The writer finally adds his own subscription and personal experience to all he has just said. He has been painting no hypothetical picture—describing no mere poetic dream. He is himself ready, with the closing harp-strain, to endorse all his utterances of sober prosaic truth—that the righteous is the happy, joyous, God-protected man he has described him to be. "He is my rock," he adds, "and there is no wickedness in Him." I have tried Him, and He is all He said, and all He promised. "He is my rock." As a rock I have built on Him, as a rock I have stretched myself under His shadow—"O taste and see that the Lord is good; blessed is the man who trusts in Him."

It reminds us of the close of some of Paul's Epistles—"The salutation of I, Paul, written in my own hand." That blind Apostle-prisoner seems to have employed a secretary to take down at his dictation the rest of his letter. But he cannot refrain tracing upon the parchment the closing salutation or postscript, in his own autograph, thus to seal and ratify all that had been written. So it is here. "He is my rock." Witness my signature. I have tested His faithfulness; I now firmly rely upon it. I warble this farewell attestation "on the harp with solemn sound"—with earnest soul-musing, as it means—not only, as has been said, "with harp-strings, but heart-strings." "I believe, therefore have I spoken."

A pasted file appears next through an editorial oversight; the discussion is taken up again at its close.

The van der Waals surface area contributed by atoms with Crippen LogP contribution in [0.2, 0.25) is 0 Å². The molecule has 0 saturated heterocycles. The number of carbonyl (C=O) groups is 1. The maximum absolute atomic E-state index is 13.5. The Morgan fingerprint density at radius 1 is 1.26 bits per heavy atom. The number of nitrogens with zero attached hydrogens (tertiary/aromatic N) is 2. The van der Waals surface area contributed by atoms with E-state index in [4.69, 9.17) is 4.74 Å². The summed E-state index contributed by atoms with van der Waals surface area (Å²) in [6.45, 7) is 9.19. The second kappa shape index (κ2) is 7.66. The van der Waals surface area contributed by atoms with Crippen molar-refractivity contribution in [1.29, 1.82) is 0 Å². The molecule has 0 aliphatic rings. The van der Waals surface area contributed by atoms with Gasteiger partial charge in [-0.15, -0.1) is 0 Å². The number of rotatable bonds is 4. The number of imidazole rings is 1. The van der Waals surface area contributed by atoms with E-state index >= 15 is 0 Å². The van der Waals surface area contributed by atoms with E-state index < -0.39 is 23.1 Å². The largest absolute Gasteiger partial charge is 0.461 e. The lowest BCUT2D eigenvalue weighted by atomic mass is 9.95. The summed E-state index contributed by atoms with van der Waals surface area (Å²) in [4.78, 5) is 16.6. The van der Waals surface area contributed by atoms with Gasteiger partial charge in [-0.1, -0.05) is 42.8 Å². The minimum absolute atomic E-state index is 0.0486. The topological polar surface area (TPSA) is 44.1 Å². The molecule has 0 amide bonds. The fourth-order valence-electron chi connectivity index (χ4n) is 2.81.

Delightful and precious are such old age and deathbed testimonies as these to the sustaining grace of God. The world of unrealities is at an end then. The gold is separated from the alloy. We see the real strength of the vessel when left to itself to grapple with the hurricane—in other words, the power of Gospel truth and religious principle. The noblest and most convincing of all Christian evidences is to lead the skeptic to a dying couch, and there, amid weakness and depression (it may even be racking pain,) to let him hear prayer mingling with praise—the alternate breathings of submission and thankfulness, arising from the consciousness of the presence of a gracious though unseen Savior, and the quickening anticipations of an opening heaven!

Can that sustaining Gospel be a lie? Can that dying 'grace' be an illusion? Can that Redeemer—that Being who seems to be clung to almost as a near and loving friend—be nothing but a myth or phantom of the brain? When the feeble lips are proclaiming, "He is my rock," are they mistaking for a solid footing what is like the desert mirage or the shifting sand? No. The Rock of Ages is a sublime reality. That aged believer has clung to Jesus as an Almighty Savior on earth. He has loved Him, prayed to Him, praised Him, committed his eternal all to Him; and now the music of that same Name refreshes his soul in death. "He is my rock." Oh, that such may be our testimony! Sitting calmly under the Beloved's shadow, when the day is about to break, and all other shadows to flee forever away—"Let me die the death of the righteous, and let my last end be like his!"

"When I draw this fleeting breath,
When my eyelids close in death;
When I soar to worlds unknown,
See Thee on Thy judgment throne,
Rock of Ages, cleft for me,
Let me hide myself in Thee."

"A Man will be like a shelter from the wind and a refuge from the storm, like streams in the desert and the shadow of a great rock in a thirsty land."